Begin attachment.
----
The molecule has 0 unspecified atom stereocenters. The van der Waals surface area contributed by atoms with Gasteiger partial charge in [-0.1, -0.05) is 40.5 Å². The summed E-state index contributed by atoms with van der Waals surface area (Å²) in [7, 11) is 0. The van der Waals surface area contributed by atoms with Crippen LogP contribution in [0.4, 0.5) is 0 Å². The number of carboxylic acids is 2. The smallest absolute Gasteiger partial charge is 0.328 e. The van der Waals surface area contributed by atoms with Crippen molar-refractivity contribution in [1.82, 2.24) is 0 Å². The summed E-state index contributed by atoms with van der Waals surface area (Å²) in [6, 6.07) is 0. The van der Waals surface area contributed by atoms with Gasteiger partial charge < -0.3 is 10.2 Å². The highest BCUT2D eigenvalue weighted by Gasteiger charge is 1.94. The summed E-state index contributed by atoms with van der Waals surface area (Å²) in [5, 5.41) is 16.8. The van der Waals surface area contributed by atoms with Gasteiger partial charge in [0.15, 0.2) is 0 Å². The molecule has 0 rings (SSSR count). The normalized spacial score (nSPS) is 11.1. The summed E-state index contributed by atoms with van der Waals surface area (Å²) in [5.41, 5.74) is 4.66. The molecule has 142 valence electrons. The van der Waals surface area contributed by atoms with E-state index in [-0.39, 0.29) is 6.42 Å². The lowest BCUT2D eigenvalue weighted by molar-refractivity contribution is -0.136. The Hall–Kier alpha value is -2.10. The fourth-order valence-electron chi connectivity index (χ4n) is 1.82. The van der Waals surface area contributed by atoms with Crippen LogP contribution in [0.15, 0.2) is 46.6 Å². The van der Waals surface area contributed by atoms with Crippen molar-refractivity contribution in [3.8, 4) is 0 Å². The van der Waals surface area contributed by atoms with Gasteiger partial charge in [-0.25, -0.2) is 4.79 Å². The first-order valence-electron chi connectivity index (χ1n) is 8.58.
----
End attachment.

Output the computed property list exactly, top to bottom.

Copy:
The molecule has 0 unspecified atom stereocenters. The van der Waals surface area contributed by atoms with Gasteiger partial charge in [-0.1, -0.05) is 40.5 Å². The summed E-state index contributed by atoms with van der Waals surface area (Å²) in [7, 11) is 0. The van der Waals surface area contributed by atoms with Crippen LogP contribution in [0.4, 0.5) is 0 Å². The number of carboxylic acids is 2. The smallest absolute Gasteiger partial charge is 0.328 e. The van der Waals surface area contributed by atoms with Crippen molar-refractivity contribution in [1.82, 2.24) is 0 Å². The summed E-state index contributed by atoms with van der Waals surface area (Å²) in [6, 6.07) is 0. The van der Waals surface area contributed by atoms with Gasteiger partial charge < -0.3 is 10.2 Å². The highest BCUT2D eigenvalue weighted by Gasteiger charge is 1.94. The summed E-state index contributed by atoms with van der Waals surface area (Å²) in [5, 5.41) is 16.8. The van der Waals surface area contributed by atoms with Gasteiger partial charge in [0.15, 0.2) is 0 Å². The molecule has 0 rings (SSSR count). The normalized spacial score (nSPS) is 11.1. The summed E-state index contributed by atoms with van der Waals surface area (Å²) in [5.41, 5.74) is 4.66. The molecule has 142 valence electrons. The van der Waals surface area contributed by atoms with E-state index in [-0.39, 0.29) is 6.42 Å². The lowest BCUT2D eigenvalue weighted by molar-refractivity contribution is -0.136. The Hall–Kier alpha value is -2.10. The fourth-order valence-electron chi connectivity index (χ4n) is 1.82. The van der Waals surface area contributed by atoms with Crippen LogP contribution in [0.15, 0.2) is 46.6 Å². The van der Waals surface area contributed by atoms with Crippen molar-refractivity contribution in [3.8, 4) is 0 Å². The van der Waals surface area contributed by atoms with Gasteiger partial charge in [-0.25, -0.2) is 4.79 Å². The first-order valence-electron chi connectivity index (χ1n) is 8.58.